The Great Three Gorges-07, Chen Jiagang, 2011; Night of Fengjie

The Great Three Gorges Rivers and Water in the Post-Three Gorges Era.

Destiny – the relationship between one’s childhood experiences and adult conduct is destiny. I was born in Chongqing and grew up in the Three Gorges Reservoir area, living in such places as Fengdu, Wanzhou and Yichang. I’ve also photographed the Three Gorges countless times, but I didn’t really begin to focus on the Three Gorges until that experience in 2009. That was when I noticed that the fog over the Three Gorges Reservoir was growing denser and more prevalent. Why is this? One reason is the changes in the overall climate of the area since the construction of the Three Gorges Dam. Another reason is the dust that is left over after the human plundering of resources. It is a symbol, and the waters beneath the fog are a microcosm of China today.

Following the triumphant “red songs” of the reservoir region, passing through the empty buildings sealed off in the anti-corruption campaigns, one can see the gaping holes left by the trees transplanted into the city and the despondent shadows of the people trying to resettle the area. Covered by the mist and compounded by the sudden rise of the massive chemical factories, my heart is at a loss. Is this really where I lived as a child? No, it looks like Africa, like the Middle East, like those images of plundered third world countries. It created a beautiful life for a different civilization and different place.

I can only step back, using a close-up method to view things, giving ample observation room to the details, further stepping through history to express my anxiety about the destruction of my childhood dreams.

Double Rhapsody On the two Chinas most widely disseminated across the world.

Two statements: two stories of China. One is about Chinese manufacturing, the other about China’s cultural landscape. The photos in the first statement were taken at the Yiwu Small Products Market, a major logistics and trading center for consumer goods in China. I wanted to photograph the material fantasy of the production and trade of consumer goods. The photos of the second statement were taken in Hangzhou and Huangshan. I wanted to photograph the storied past of these two places, cutting across the natural and human legends of the ages. How did I do that? How do you capture great wisdom in minutia, or look upon the ancient through the contemporary?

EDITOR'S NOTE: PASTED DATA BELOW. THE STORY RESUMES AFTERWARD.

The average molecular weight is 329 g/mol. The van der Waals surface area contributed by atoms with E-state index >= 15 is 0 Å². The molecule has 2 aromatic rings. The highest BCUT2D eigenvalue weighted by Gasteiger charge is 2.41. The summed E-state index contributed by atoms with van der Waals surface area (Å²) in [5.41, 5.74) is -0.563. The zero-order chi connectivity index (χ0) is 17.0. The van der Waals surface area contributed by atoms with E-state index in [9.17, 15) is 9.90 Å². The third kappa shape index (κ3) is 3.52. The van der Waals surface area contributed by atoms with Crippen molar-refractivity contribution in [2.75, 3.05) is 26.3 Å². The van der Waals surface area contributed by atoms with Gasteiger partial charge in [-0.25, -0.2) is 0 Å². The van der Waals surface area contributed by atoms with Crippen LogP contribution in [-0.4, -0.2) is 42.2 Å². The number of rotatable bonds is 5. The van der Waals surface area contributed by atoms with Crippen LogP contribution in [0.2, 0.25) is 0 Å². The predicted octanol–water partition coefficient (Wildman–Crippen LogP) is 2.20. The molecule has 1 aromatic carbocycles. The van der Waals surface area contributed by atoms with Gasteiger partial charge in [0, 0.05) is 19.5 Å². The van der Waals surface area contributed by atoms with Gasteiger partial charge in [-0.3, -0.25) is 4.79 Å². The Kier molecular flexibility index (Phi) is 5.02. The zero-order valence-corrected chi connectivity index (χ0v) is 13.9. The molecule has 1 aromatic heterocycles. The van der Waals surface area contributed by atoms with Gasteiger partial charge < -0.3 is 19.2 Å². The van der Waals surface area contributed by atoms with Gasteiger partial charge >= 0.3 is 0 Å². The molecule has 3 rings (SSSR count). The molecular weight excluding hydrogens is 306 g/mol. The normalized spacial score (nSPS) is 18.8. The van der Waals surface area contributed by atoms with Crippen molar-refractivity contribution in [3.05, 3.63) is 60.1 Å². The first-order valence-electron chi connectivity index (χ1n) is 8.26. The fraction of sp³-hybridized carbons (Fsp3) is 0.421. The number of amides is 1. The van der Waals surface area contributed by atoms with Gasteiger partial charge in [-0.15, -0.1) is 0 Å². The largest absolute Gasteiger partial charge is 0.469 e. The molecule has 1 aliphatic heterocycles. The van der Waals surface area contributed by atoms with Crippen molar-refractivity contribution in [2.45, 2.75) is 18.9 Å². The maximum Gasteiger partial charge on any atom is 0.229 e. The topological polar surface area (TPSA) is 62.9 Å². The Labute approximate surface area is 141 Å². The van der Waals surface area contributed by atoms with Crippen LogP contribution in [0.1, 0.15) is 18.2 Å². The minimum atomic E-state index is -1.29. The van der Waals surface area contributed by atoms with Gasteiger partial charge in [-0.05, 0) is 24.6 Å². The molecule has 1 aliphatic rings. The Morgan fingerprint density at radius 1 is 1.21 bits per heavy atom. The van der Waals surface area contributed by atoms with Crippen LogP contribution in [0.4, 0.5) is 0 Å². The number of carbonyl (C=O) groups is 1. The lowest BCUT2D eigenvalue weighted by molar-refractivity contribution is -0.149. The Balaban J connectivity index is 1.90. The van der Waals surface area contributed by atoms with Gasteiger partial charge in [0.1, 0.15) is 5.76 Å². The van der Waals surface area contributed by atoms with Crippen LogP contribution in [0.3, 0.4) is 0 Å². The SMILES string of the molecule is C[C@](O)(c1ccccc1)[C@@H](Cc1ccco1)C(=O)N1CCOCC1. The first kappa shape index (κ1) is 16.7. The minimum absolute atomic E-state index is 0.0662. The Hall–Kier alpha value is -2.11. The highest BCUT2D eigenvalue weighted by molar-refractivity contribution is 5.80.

I thought about it for nine months before finally finding the three shot method. Ancient China had this idea of the triple screen, and in the West, they had the triptych. Lao Tzu said: the Dao begets one, one begets two, two begets three, and three begets the myriad things. In ancient Chinese philosophy, three was infinity, the greatest number, so by taking three independent yet related photographs, I am able to engage in a penetration of space and time into history. I think that this is a breakthrough, an expansion of the boundaries of photographic vision.

– by Chen Jiagang, March 17th, 2012

About the Artist:

Born in Chongqing in 1962, Chen Jiagang is an award-winning architect and former real estate promoter. He has a visceral understanding of space and form as well as an in depth feeling for the ways in which human beings live their lives. Chen Jiagang brings this knowledge to the gigantic industrial spaces putting them to the ground glass of a field camera creating images that find their final expressions in the monumental large scale color pictures that are his signature.

About the Exhibition

Date: 14 Jun – 28 Jul 2012

Venue: Galerie Paris-Beijing(Paris)

Location: 54 rue du Vertbois – 75003 Paris, France ( M° Arts et Métiers )

Tel: +33 (0) 1 42 74 32 36

Courtesy of the artist and Galerie Paris-Beijing, for further information please visit www.parisbeijingphotogallery.com.

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